Rochelle Greayer

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5/21/2014

Spanish Bluebells

When I first became passionate about gardening and horticulture in college, I would devour books and magazines about gardens and plants. Around my junior year of college, our professor told us to take advantage of the Garden Book Club. I have no idea if this club still exists but it felt like I could order one book and then get three for free. I have a shelf full of books written by the likes of Roy Lancaster, Rosemary Verey, and other English gardeners. Looking back on those days, it seemed as though all of the great books on gardening and horticulture were written by British authors. One of the most impressive images found in several of these books was of a bluebell woods. Growing up in Raleigh, North Carolina, I had encountered a poison ivy woods, a kudzu woods, and even an old tire dump woods but nothing like the image I saw in these books.

Spanish-bluebells

The vision of these bluebell woods was quite magical. If you were to look up the word idyllic in the dictionary, there would be a picture of a bluebell wood in England. Along with a unicorn casually sauntering under the oaks and amongst the plants. It was definitely a romantic version of what a landscape could be. That vision came back to me last week after nearly 20 years while visiting the Brooklyn Botanical Gardens. In case you have never been before, there is a nice area where you can walk through a grove of Spanish bluebells under a bosque of mature trees. Last week, all of the bluebells were in flower and the result was as impressive as it was in these buy 1 get 3 free gardening books.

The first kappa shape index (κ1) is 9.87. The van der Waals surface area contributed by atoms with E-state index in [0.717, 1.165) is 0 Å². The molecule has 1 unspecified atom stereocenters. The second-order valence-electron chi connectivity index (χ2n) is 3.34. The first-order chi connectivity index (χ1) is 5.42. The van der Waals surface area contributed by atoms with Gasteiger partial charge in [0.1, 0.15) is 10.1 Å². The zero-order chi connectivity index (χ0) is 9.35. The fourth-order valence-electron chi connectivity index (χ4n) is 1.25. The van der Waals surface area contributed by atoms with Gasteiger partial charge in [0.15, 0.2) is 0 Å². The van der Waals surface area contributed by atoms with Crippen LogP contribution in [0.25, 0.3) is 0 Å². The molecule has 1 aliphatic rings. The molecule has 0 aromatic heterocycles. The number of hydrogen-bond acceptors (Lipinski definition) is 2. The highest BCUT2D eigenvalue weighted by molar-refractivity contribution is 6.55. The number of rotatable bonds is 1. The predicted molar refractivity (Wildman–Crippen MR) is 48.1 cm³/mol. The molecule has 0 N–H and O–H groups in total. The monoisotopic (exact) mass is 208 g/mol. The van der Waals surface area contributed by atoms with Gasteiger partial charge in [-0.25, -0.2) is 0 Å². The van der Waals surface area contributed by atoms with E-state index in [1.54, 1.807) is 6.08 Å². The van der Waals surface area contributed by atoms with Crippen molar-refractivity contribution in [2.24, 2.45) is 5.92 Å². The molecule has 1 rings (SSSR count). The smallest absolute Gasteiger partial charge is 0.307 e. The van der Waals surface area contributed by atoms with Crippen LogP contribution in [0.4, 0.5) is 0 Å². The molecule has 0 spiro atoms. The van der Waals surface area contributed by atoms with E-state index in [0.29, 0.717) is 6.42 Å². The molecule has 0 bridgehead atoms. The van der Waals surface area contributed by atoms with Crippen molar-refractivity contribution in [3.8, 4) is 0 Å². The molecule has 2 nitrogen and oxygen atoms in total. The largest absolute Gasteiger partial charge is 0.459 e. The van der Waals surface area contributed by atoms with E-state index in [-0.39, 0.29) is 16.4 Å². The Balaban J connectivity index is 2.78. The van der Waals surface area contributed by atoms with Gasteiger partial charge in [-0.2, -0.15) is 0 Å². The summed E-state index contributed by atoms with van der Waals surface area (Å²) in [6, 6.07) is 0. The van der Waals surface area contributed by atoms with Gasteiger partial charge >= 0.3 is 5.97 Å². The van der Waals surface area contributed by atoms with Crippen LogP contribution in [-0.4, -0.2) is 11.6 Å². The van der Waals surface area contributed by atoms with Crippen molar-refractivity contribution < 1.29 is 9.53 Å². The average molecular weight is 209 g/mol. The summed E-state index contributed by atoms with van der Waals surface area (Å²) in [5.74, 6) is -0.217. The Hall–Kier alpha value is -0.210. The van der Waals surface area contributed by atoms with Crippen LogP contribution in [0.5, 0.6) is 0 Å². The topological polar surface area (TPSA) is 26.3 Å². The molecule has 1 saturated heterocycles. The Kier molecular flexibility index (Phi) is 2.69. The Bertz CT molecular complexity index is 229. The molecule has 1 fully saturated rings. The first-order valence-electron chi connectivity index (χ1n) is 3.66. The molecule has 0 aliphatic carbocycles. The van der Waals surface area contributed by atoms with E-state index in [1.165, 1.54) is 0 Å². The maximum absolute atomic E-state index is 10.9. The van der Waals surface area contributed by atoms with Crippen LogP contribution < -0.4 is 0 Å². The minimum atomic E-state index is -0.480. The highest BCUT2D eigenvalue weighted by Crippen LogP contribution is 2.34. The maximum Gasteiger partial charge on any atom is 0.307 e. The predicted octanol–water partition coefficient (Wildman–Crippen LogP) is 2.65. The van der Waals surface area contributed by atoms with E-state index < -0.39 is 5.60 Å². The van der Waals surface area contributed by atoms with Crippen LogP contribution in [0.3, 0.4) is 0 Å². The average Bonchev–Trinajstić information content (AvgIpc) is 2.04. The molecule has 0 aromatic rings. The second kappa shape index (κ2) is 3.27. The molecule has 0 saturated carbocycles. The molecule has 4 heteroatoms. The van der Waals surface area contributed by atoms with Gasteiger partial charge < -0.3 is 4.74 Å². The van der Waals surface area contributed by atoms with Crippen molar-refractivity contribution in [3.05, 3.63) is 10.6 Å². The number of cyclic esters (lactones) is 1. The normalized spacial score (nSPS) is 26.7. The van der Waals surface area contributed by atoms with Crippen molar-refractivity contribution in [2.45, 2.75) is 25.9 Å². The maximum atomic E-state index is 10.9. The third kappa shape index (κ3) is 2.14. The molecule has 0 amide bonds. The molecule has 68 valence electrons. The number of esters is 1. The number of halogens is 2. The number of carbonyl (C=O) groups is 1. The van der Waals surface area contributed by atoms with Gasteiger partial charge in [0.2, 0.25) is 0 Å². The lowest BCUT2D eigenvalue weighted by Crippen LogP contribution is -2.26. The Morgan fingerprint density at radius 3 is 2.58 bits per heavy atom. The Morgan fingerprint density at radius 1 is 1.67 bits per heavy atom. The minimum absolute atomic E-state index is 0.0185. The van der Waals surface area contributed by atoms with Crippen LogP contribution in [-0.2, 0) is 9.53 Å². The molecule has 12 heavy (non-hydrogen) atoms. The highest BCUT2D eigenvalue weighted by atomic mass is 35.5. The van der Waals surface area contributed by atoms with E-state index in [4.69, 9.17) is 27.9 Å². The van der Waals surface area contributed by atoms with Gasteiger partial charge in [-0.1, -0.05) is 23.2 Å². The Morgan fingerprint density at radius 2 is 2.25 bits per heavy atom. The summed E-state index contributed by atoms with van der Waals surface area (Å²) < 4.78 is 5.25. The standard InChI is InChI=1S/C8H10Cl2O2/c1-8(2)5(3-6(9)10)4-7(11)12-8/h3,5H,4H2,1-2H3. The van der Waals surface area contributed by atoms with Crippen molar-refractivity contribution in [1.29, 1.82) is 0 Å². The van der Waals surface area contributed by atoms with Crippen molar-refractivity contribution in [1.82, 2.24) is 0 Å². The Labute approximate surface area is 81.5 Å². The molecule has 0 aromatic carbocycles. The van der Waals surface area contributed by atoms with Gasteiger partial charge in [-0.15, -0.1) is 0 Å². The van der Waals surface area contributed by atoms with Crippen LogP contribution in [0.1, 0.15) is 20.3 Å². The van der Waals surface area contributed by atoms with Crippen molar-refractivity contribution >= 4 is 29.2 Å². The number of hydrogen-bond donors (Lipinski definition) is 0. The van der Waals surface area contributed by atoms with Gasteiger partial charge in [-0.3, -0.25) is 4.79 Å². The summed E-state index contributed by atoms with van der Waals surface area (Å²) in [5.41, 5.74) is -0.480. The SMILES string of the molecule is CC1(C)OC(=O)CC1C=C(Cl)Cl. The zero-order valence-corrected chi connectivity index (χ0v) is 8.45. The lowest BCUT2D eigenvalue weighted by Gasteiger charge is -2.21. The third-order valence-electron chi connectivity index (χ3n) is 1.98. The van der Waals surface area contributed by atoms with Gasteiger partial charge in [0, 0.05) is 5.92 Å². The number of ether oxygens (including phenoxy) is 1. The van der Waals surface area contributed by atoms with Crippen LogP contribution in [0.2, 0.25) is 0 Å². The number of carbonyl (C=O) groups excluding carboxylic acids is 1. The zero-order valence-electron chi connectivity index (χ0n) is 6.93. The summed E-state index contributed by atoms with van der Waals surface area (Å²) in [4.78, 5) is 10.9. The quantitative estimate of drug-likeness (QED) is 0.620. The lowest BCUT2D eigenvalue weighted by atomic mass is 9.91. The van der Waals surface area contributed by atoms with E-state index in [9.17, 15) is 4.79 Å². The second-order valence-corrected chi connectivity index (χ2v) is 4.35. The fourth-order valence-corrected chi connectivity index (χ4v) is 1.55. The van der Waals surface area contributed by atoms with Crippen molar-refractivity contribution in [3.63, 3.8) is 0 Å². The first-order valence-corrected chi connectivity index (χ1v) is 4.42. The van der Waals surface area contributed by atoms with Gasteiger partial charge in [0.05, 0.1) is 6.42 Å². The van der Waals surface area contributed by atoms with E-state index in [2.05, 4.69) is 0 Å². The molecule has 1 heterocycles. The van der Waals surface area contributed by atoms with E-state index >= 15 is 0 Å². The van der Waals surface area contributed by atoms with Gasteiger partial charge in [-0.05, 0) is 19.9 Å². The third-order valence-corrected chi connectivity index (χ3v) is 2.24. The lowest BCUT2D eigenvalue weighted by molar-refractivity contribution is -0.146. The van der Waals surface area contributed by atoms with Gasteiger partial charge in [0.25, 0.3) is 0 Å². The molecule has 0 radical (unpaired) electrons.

Spanish bluebells, or Hyacinthoides hispanica, are native to the Iberian peninsula. They are prized for their light blue flowers and dark foliage. These bulbs will usually flower between the spring flowering tulips and later, summer display. After flowering, the foliage will stay up, resulting in a dark green, almost large-leaved liriope appearance. I have heard some gardeners say that they have a short flowering time and then a lot of foliage but I, for one, do not mind the plants when they are done flowering. They have a nice and tidy mounding appearance.

Grow Spanish bluebells in full-sun to shade. Being able to thrive in shade is probably one of their greatest attributes. The soil should be rich and moist, yet well-drained. If you have yet to grow Spanish bluebells, give them a try in a shaded part of your garden in need of some late spring color.

– Rodney

Images: NYC loves NYC, Fotoflora.com

 

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